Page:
0

I am not sure how to get the code working the way I want. I think it should make sense. Should I change my approach on the output section to do...while?

int height, space, hash;    

do
{     
    printf("Let's build! Give me a number between 0 and 23 inclusive.\n");
    height = GetInt();
}   
while (height < 0 || height > 23);         

for (height = 0; height <= 23; height++)
{
    for (space = 0; space == (tower_height - 1); space --) 
    {
        printf(" ");
    }

    for (hash = 2; hash == (tower_height + 1); hash ++)           
    {
        printf("#");
    }

    printf ("\n");
}
  • It looks like you have some syntax errors in your second and third for loop declarations. (You could also afford to post much less code - just your Output section - to stay within the bounds of the academic honesty policy.) – Air Jul 2 '14 at 23:16
  • You may look at this cs50.stackexchange.com/a/1044/1161 – Kareem Jul 2 '14 at 23:33
4

I found a small but fatal glitch in your code. Have a look on you first loop in output part

for (tower_height = 0; tower_height <= 23; tower_height ++)

A moment before this line in your code, you promted the user to Input height of tower and stored it in the variable tower_height.

And here in for loop you simply initialized it with, tower_height = 0. Hence you simply lost the data you need to process to display that triangle.

Try to declare another variable which start from 0 until it reaches the tower_height

Ex.

for(int i = 0; i < tower_height; i++)
{
    // Second loop
    // code goes here
}

There may be other issues too in the program, but this one was most important to focus at. May be after resolving this issue you get close to your goal.

Wish you all the best

| improve this answer | |
0

Assuming tower_height, space and hash are declared before the loos, as far as I remember, the do..while loop is used to get valid input from the user. As per the pset specification page, you should accept heights between 0 and 23 inclusive.

For your approach, I see no obvious reasons for iterating till tower_height (assuming it's the height you get from the user) is 23.

Also, space == (tower_height - 1) will be evaluated to false if tower_height - 1 is not 0 initially! It's correct that relation between the initial number of spaces and the height is as follows

initial spaces = height - 1

but that doesn't mean that we should check if spaces == (tower_height - 1). Probably we should assign this value to spaces initially before the loops and decrement it accordingly as we move to the next row using a loop to print space white spaces.

for (int i = 0 to i < space, increment i)
{
    print a whitespace
}
decrement space

It's also correct that the initial number of hashes is 2 and the maximum number of hashes is tower_height + 1, but this also doesn't mean that we should check whether hash == (tower_height + i). Rather, we should set the initial value of hash to 2 before the loops and increment it accordingly as we move to the next row using a loop to print hash hashes.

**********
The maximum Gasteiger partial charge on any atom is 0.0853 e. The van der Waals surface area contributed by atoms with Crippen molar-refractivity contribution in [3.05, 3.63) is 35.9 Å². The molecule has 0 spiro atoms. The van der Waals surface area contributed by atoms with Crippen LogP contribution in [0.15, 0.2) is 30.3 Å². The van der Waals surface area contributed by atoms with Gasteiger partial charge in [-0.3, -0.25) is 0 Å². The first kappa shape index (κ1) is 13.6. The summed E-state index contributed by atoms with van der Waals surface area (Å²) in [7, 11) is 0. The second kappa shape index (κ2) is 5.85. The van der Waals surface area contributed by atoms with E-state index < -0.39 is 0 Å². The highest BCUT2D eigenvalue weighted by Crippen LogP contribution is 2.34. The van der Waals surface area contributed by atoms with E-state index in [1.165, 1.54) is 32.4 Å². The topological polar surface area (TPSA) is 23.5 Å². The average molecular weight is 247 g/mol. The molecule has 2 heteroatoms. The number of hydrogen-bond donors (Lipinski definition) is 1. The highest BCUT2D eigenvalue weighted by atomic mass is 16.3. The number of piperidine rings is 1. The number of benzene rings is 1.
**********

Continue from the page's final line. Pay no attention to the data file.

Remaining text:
for (int i = 0 to i < hash, increment i)
{
    print a hash
}
increment hash
| improve this answer | |
  • I understand conceptually. I'm struggling with the syntax of execution. – Mo1 Jul 3 '14 at 1:55
  • You may watch the lectures, the walkthroughs, the section and the shorts to learn more about the syntax rules! – Kareem Jul 3 '14 at 1:57
  • I did not separate my height from the rows. I was going in the right direction but its like a child learning to talk, you only know a handful of words and concepts. Going and learning more doesn't always help because there is so much to learn. If you can't have empathy for nubs then don't answer questions. for (int row = 0; row <= tower_height; row ++) {for (space = 0; space < (tower_height - row - 1); space ++) for (hash = 0; hash < (row + 2); hash ++) – Mo1 Jul 3 '14 at 2:41
  • @Mo1 In the world of computer science, there is no one correct way to solve a problem. There is a bunch of correct solutions for every problem. I didn't mean to be rude when I asked you to watch the resources of week 1 again. You said you had a problem with syntax! Apparently you meant the logic, but you didn't use the correct word. You may Google syntax for more info! For your fix to the problem, you may compare between the code posted in the question and the code in your last comment and try to imagine how a programmer other than you can think that this is what you meant to do with your – Kareem Jul 3 '14 at 10:13
  • @Mo1 code. I offered a hint to a working solution and a correct answer at the end. And it's up to you to determine how to solve the problem. – Kareem Jul 3 '14 at 10:18
0

If this helps someone else what I needed to do was (aside from fix up my syntax and logic) was introduce 4th int as row.

for (int row = 0; row < tower_height; row ++)
{
    for (space = 0; space < (tower_height - row - 1); space++) 
    {
        // here i want to print spaces as long as space is one less than the tower_height
        printf (" ");
    }    

    for (hash = 0; hash < (row + 2); hash ++)           
    {
        // here i want to print #'s as long as hash is one more than the height
        printf ("#");
    }  

    printf ("\n");  
| improve this answer | |

You must log in to answer this question.

Not the answer you're looking for? Browse other questions tagged .